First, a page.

salihkilic | iStock | Getty Images The federal government's subsidized health insurance coverage for those unemployed during the pandemic, facilitated through the Consolidated Omnibus Budget Reconciliation Act, or COBRA, will end this month. As a result, if you've been using that option, health advocates say now is the time to start thinking about other insurance options come October. The $1.9 trillion stimulus package passed in March, dubbed the American Rescue Plan, included a provision that offered many unemployed workers free health insurance coverage through COBRA for six months, starting April 1. COBRA allows people who leave a company to remain on their workplace insurance plan, but it's usually prohibitively expensive because it requires an individual to cover their own usual share of their monthly premium, plus the part their former employer was paying. The typical annual premium for job-based coverage in 2020 was $7,470 for individuals and $21,342 for families, according to the Kaiser Family Foundation. More from Personal Finance:What Social Security funds' new depletion dates could mean for benefitsHow to invest with the environment in mindHow retirement plan tax breaks may widen racial wealth gaps There was...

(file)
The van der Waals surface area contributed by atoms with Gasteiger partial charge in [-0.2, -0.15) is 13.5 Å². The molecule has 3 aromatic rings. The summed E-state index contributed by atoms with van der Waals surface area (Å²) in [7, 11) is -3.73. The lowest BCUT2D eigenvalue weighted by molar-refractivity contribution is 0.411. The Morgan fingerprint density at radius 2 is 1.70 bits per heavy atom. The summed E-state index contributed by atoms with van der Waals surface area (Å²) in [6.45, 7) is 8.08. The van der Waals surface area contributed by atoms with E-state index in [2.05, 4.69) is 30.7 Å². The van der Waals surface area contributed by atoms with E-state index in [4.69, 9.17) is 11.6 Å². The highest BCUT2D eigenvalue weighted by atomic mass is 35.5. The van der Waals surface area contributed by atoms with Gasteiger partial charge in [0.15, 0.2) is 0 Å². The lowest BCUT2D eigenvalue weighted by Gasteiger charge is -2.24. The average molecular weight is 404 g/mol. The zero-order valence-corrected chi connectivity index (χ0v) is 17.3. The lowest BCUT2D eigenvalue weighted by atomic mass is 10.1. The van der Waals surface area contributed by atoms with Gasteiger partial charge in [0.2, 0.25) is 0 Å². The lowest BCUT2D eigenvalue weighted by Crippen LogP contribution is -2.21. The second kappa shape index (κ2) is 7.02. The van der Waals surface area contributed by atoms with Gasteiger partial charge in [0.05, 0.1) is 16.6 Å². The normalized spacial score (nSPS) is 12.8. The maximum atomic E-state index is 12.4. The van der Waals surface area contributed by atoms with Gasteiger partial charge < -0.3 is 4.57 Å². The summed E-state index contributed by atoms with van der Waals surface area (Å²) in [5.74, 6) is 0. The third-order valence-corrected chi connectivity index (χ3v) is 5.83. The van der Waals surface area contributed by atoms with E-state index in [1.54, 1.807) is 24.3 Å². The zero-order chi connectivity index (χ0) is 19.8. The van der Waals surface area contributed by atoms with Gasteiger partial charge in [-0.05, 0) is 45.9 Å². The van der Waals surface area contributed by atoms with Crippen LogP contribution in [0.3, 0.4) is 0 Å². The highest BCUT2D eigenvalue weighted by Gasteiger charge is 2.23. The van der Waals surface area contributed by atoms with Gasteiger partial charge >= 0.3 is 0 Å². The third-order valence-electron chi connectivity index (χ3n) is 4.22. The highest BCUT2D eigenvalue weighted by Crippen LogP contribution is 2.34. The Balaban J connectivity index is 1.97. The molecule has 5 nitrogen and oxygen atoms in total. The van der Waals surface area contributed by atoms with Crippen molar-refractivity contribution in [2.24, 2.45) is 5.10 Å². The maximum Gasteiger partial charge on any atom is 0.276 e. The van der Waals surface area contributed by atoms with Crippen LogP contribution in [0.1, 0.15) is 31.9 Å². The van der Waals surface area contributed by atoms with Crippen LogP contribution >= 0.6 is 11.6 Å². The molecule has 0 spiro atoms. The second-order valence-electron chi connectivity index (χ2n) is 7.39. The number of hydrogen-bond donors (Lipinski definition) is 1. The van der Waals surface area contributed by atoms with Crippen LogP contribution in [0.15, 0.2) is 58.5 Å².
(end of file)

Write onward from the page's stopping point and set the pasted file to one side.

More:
Dartanian Stovall looks at the house that collapsed with him inside during the height of Hurricane Ida in New Orleans.Michael DeMocker | USA TODAY Network via Reuters If you've winced at the destruction caused by Hurricane Ida along the Gulf Coast, you may want to consider whether you're prepared in case the next big storm hits your neighborhood. One part of that evaluation should be a review of the insurance coverage for your house. While homeowners policies cover some forms of damage caused by weather events, they don't cover everything. And, there may be different deductibles that apply depending on the particular cause of the damage. "Double check with your insurance agent," said Spencer Houldin, co-president of Ericson Insurance Advisors. "And don't do it two days before the storm hits because at that point, any requested changes probably won't be accepted."VIDEO2:5202:52Insurers prepare for massive damage assessments following Hurricane IdaSquawk on the StreetIda, which slammed into Louisiana on Sunday as a category 4 storm with maximum sustained winds of 150 mph, follows two other destructive storms in recent weeks — Fred...